division (the Rainbow), and I very
seldom v him, only four times in the
last year but expect to look him up
again s>>on
Our division is doing occupation
duty in rm.any, after a S00 kilomct
Ink" i'it., Germany, from close to
Sedan through Belgium, Luxemburg
and finalK into Germany. The 150th
F - "• which 1 am a member is lo<
cated at a summer resort, mineral
springs, natural hot water and a large
hoii«e, which we sur c enjoy
P"i rs ""alK I never had a bath for over
10 months \cept in a bucket and cold
water m that or else a creek if any
was handy and you had the time
And k nities, Lord 1 am not rid of
them yet
Illustrated Lecture on Mittak«* ol
l 'usines» and How to
Avoid Them.
11 interest is being manifested
1 tail merchandising lecture
being brought to this city b;
^ "u\n,, I ,'ial Club and which wi
" 11 I fee of charge to all mer
nul clerks on Monday night
I", it H o'clock. The lecture
"ich ,ias been prepared by the Na
i" ! Is '' Register Company, con
t»c result of thirty-three years
Hcetiwg retail merclmndi»
m tli
win, I
the {
K ideas from merchants in all parts
I «•'"•Id, and is by far the best
tcxIaV ' " S c ' uractl ' r on ,,1C roa d
er*',! n ^ *»llev will be the leetur
• ■'* means of stereopticon slides
"'on pictures he will tell th
causes of failure, and explain some of I
the latest methods of storekeeping.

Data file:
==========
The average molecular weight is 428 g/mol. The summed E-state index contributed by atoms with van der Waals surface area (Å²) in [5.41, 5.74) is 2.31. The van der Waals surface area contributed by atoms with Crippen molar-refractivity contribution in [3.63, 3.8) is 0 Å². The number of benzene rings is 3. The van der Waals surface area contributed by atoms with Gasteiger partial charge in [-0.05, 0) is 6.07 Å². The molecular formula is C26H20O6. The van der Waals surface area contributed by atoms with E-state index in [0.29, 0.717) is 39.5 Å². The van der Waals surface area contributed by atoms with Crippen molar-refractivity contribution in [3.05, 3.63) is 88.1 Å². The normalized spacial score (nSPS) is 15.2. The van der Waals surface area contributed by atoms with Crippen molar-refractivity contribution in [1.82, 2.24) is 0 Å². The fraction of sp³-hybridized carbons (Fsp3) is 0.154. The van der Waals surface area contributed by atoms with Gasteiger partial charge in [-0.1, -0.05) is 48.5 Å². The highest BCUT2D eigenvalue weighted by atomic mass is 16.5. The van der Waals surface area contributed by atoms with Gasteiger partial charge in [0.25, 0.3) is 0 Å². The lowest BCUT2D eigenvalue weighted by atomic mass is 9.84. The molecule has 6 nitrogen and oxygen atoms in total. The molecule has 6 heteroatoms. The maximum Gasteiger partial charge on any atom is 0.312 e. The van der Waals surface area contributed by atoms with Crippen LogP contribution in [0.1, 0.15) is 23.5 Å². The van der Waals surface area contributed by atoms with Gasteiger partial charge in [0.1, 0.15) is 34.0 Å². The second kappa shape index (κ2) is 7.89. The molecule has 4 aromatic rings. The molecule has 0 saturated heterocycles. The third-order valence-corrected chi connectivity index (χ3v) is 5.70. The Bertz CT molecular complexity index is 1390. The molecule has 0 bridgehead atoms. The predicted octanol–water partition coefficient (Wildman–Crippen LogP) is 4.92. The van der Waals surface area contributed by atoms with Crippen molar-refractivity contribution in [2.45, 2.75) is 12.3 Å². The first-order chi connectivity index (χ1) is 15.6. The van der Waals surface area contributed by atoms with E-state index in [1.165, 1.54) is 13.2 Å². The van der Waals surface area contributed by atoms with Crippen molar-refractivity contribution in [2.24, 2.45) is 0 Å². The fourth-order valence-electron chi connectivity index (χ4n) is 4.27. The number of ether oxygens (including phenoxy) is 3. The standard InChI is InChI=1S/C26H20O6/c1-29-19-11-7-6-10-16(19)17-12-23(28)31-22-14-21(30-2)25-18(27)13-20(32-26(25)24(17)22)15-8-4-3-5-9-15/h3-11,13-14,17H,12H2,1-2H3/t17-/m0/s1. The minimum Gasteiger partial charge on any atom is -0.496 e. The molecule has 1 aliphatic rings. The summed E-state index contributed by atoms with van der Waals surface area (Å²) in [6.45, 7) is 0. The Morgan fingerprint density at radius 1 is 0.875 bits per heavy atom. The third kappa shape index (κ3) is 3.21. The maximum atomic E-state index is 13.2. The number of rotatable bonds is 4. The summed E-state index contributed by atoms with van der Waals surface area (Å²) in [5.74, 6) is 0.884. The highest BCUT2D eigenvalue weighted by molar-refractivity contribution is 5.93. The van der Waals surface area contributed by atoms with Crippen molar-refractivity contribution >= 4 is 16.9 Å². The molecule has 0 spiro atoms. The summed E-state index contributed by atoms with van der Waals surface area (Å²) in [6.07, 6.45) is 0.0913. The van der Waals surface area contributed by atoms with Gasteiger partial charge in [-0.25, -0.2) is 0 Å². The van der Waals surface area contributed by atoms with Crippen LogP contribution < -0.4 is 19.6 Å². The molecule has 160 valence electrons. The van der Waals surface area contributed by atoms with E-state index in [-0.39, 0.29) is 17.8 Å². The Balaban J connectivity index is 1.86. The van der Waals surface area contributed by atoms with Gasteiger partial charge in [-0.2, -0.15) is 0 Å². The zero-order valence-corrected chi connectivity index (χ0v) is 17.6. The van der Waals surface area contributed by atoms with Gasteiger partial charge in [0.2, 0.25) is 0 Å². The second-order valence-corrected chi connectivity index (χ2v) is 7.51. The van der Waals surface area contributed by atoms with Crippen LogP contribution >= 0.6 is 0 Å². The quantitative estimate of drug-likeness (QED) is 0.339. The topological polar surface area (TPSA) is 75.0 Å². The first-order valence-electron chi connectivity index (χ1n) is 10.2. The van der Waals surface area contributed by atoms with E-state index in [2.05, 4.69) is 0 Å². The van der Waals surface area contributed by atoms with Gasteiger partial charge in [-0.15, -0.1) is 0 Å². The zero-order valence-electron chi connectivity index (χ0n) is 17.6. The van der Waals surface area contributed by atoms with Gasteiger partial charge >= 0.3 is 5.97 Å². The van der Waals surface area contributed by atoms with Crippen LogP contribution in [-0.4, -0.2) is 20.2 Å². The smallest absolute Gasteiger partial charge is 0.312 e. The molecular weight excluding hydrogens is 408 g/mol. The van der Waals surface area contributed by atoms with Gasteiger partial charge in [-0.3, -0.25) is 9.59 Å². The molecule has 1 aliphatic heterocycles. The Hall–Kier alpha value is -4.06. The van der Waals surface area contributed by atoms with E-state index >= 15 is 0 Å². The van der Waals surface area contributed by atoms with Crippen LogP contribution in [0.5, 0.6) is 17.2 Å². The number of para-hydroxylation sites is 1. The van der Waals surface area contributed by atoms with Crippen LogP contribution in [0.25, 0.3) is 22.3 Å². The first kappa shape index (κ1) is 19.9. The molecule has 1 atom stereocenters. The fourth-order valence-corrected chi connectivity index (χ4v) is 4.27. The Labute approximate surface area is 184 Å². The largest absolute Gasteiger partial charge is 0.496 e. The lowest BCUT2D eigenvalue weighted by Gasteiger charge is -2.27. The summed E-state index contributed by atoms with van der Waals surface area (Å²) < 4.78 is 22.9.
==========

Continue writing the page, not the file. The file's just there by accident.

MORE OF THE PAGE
An interesting feature of the lecture
will be the part devoted to newspaper!
advertising. Writing of newspaper
advertisements, selection of mediums,
and the necessity for a policy of con
tinuous advertising by the retailer will
be taken up in detail. By the same
method the question of proper window
display, delivery problems, perfection
of a store organization, and other in
teresting matters will be discussed.
In addition, the three reel Essanay
feature film, "Troubles of a Merchant,
and How to Stop Them," will be
shown for the first time in this city.
This film, prepared at a cost of $30,000
has been exhibited before commercial
bodies, conventions, and other organi
zations from coast to coast, and has
everywhere been declared to be the
best exposition of the troubles of the
retail merchant ever given.
The"film tells in an interesting man
ner the story of Mr. White, a grocer,
who through lax business methods and
poor system had been brought to the
verge of bankruptcy. As the film pro
gresses, the causes for his failure are
vividly portrayed. His clerks were in
different, his goods, badly arranged,
his system thoroughly disorganized.
When his hopes were at the lowest
ebb, a change came in his career, and
by the installation of modern busi
ness methods, and a rearrangement of
his store, he rose to prosperity.
Recause of the enthusiasm created
in other cities where the film has been
shown, it is expected that a capacity
audience will greet the lecture in this
city. Every scene is said to contain a
lesson. All merchants and salespeo
ple in the city are invited to attend.
Opportunity to Interest Reclamation
Service Should Not Be Over
looked by Local People.
Once more we urge our readers to
hand or mail the names of any per
sons they know who are landowners
the Black Canyon Irrigation Dis
trict and who are now or have been
the military or naval service of the
country to some officer of the dis
trict. Give the names to President
Newport, Secretary Marple, Attorney
Thompson or Directors Cox or An